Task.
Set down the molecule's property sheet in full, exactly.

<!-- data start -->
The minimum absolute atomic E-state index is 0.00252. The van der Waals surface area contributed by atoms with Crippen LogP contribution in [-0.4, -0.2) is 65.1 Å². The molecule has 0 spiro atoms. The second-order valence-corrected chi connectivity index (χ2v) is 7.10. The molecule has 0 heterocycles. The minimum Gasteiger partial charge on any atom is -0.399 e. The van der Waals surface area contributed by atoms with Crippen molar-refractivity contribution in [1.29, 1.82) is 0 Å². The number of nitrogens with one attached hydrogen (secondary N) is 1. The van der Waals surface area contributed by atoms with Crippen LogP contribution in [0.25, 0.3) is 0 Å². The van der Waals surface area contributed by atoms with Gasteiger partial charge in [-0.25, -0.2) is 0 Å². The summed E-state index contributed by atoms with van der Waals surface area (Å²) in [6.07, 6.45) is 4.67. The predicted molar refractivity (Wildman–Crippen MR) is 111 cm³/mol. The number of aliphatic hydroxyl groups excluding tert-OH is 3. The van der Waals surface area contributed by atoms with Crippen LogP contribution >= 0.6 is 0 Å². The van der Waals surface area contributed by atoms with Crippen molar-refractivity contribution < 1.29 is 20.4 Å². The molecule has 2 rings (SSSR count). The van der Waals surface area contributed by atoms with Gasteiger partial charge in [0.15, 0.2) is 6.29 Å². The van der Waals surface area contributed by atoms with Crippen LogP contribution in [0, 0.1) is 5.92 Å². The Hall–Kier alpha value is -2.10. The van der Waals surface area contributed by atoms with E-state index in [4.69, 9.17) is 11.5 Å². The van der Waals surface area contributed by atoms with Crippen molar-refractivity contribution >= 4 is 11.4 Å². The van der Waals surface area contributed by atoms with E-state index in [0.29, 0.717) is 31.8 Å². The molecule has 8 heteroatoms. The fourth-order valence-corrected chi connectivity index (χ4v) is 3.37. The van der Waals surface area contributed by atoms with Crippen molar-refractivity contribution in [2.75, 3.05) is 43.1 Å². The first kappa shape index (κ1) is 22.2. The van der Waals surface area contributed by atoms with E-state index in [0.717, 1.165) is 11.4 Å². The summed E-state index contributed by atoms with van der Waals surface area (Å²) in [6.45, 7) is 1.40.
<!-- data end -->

The minimum absolute atomic E-state index is 0.00252. The van der Waals surface area contributed by atoms with Crippen LogP contribution in [-0.4, -0.2) is 65.1 Å². The molecule has 0 spiro atoms. The second-order valence-corrected chi connectivity index (χ2v) is 7.10. The molecule has 0 heterocycles. The minimum Gasteiger partial charge on any atom is -0.399 e. The van der Waals surface area contributed by atoms with Crippen molar-refractivity contribution in [1.29, 1.82) is 0 Å². The number of nitrogens with one attached hydrogen (secondary N) is 1. The van der Waals surface area contributed by atoms with Crippen LogP contribution in [0.25, 0.3) is 0 Å². The van der Waals surface area contributed by atoms with Gasteiger partial charge in [-0.25, -0.2) is 0 Å². The summed E-state index contributed by atoms with van der Waals surface area (Å²) in [6.07, 6.45) is 4.67. The predicted molar refractivity (Wildman–Crippen MR) is 111 cm³/mol. The number of aliphatic hydroxyl groups excluding tert-OH is 3. The van der Waals surface area contributed by atoms with Crippen LogP contribution >= 0.6 is 0 Å². The van der Waals surface area contributed by atoms with Crippen molar-refractivity contribution < 1.29 is 20.4 Å². The molecule has 2 rings (SSSR count). The van der Waals surface area contributed by atoms with Gasteiger partial charge in [0.15, 0.2) is 6.29 Å². The van der Waals surface area contributed by atoms with Crippen LogP contribution in [0, 0.1) is 5.92 Å². The Hall–Kier alpha value is -2.10. The van der Waals surface area contributed by atoms with E-state index in [4.69, 9.17) is 11.5 Å². The van der Waals surface area contributed by atoms with Crippen molar-refractivity contribution >= 4 is 11.4 Å². The van der Waals surface area contributed by atoms with E-state index in [0.29, 0.717) is 31.8 Å². The molecule has 8 heteroatoms. The fourth-order valence-corrected chi connectivity index (χ4v) is 3.37. The van der Waals surface area contributed by atoms with Crippen molar-refractivity contribution in [2.75, 3.05) is 43.1 Å². The first kappa shape index (κ1) is 22.2. The van der Waals surface area contributed by atoms with E-state index in [0.717, 1.165) is 11.4 Å². The summed E-state index contributed by atoms with van der Waals surface area (Å²) in [6.45, 7) is 1.40.